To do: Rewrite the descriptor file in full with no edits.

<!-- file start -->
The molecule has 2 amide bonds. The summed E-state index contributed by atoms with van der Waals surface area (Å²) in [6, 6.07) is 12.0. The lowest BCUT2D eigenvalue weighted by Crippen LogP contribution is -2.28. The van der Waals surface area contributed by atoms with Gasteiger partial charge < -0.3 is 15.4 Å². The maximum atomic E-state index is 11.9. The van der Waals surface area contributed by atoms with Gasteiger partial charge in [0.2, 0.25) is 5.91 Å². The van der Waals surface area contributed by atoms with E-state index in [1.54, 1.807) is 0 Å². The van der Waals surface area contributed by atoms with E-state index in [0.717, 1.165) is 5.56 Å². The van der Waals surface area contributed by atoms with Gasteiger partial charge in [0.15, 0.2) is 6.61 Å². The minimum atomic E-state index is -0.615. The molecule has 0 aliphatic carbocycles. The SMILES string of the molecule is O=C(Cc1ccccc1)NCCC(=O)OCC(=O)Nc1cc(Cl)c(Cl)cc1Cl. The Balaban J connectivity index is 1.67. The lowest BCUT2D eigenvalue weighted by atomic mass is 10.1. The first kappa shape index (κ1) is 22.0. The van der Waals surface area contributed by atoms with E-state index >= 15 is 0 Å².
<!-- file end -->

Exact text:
The molecule has 2 amide bonds. The summed E-state index contributed by atoms with van der Waals surface area (Å²) in [6, 6.07) is 12.0. The lowest BCUT2D eigenvalue weighted by Crippen LogP contribution is -2.28. The van der Waals surface area contributed by atoms with Gasteiger partial charge < -0.3 is 15.4 Å². The maximum atomic E-state index is 11.9. The van der Waals surface area contributed by atoms with Gasteiger partial charge in [0.2, 0.25) is 5.91 Å². The van der Waals surface area contributed by atoms with E-state index in [1.54, 1.807) is 0 Å². The van der Waals surface area contributed by atoms with E-state index in [0.717, 1.165) is 5.56 Å². The van der Waals surface area contributed by atoms with Gasteiger partial charge in [0.15, 0.2) is 6.61 Å². The minimum atomic E-state index is -0.615. The molecule has 0 aliphatic carbocycles. The SMILES string of the molecule is O=C(Cc1ccccc1)NCCC(=O)OCC(=O)Nc1cc(Cl)c(Cl)cc1Cl. The Balaban J connectivity index is 1.67. The lowest BCUT2D eigenvalue weighted by atomic mass is 10.1. The first kappa shape index (κ1) is 22.0. The van der Waals surface area contributed by atoms with E-state index >= 15 is 0 Å².